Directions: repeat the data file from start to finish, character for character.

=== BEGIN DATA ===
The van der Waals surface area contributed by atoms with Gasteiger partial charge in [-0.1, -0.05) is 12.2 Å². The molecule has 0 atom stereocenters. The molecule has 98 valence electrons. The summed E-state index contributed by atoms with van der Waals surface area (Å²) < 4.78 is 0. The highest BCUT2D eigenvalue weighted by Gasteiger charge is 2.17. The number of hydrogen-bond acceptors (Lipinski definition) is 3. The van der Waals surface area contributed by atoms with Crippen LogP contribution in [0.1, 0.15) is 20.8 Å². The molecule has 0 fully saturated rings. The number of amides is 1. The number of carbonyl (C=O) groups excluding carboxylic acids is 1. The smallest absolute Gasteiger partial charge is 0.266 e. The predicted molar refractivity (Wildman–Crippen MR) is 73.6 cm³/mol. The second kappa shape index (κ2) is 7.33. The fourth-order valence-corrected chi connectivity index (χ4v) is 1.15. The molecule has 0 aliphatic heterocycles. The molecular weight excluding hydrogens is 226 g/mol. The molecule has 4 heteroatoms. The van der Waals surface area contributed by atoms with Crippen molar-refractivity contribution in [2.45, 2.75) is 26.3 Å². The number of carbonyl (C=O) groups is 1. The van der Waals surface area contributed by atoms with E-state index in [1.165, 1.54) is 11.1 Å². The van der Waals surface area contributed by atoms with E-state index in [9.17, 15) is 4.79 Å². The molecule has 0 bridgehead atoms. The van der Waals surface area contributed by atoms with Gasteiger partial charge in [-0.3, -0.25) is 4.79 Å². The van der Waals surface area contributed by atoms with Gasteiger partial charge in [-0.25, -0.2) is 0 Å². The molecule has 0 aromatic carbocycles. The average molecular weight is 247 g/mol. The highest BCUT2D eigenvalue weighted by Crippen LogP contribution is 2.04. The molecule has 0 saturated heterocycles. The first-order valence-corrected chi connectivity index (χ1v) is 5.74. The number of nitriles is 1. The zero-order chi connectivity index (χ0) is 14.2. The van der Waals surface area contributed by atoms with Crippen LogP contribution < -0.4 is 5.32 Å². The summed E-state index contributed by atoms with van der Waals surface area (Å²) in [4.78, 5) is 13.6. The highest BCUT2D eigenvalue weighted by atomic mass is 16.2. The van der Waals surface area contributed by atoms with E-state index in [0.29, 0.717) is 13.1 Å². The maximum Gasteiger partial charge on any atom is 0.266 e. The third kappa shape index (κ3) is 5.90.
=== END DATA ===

The van der Waals surface area contributed by atoms with Gasteiger partial charge in [-0.1, -0.05) is 12.2 Å². The molecule has 0 atom stereocenters. The molecule has 98 valence electrons. The summed E-state index contributed by atoms with van der Waals surface area (Å²) < 4.78 is 0. The highest BCUT2D eigenvalue weighted by Gasteiger charge is 2.17. The number of hydrogen-bond acceptors (Lipinski definition) is 3. The van der Waals surface area contributed by atoms with Crippen LogP contribution in [0.1, 0.15) is 20.8 Å². The molecule has 0 fully saturated rings. The number of amides is 1. The number of carbonyl (C=O) groups excluding carboxylic acids is 1. The smallest absolute Gasteiger partial charge is 0.266 e. The predicted molar refractivity (Wildman–Crippen MR) is 73.6 cm³/mol. The second kappa shape index (κ2) is 7.33. The fourth-order valence-corrected chi connectivity index (χ4v) is 1.15. The molecule has 0 aliphatic heterocycles. The molecular weight excluding hydrogens is 226 g/mol. The molecule has 4 heteroatoms. The van der Waals surface area contributed by atoms with Crippen molar-refractivity contribution in [2.45, 2.75) is 26.3 Å². The number of carbonyl (C=O) groups is 1. The van der Waals surface area contributed by atoms with E-state index in [1.165, 1.54) is 11.1 Å². The van der Waals surface area contributed by atoms with E-state index in [9.17, 15) is 4.79 Å². The molecule has 0 bridgehead atoms. The van der Waals surface area contributed by atoms with Gasteiger partial charge in [-0.3, -0.25) is 4.79 Å². The van der Waals surface area contributed by atoms with Gasteiger partial charge in [-0.25, -0.2) is 0 Å². The molecule has 0 aromatic carbocycles. The average molecular weight is 247 g/mol. The highest BCUT2D eigenvalue weighted by Crippen LogP contribution is 2.04. The molecule has 0 saturated heterocycles. The first-order valence-corrected chi connectivity index (χ1v) is 5.74. The number of nitriles is 1. The zero-order chi connectivity index (χ0) is 14.2. The van der Waals surface area contributed by atoms with Crippen LogP contribution < -0.4 is 5.32 Å². The summed E-state index contributed by atoms with van der Waals surface area (Å²) in [4.78, 5) is 13.6. The highest BCUT2D eigenvalue weighted by atomic mass is 16.2. The van der Waals surface area contributed by atoms with E-state index in [0.29, 0.717) is 13.1 Å². The maximum Gasteiger partial charge on any atom is 0.266 e. The third kappa shape index (κ3) is 5.90.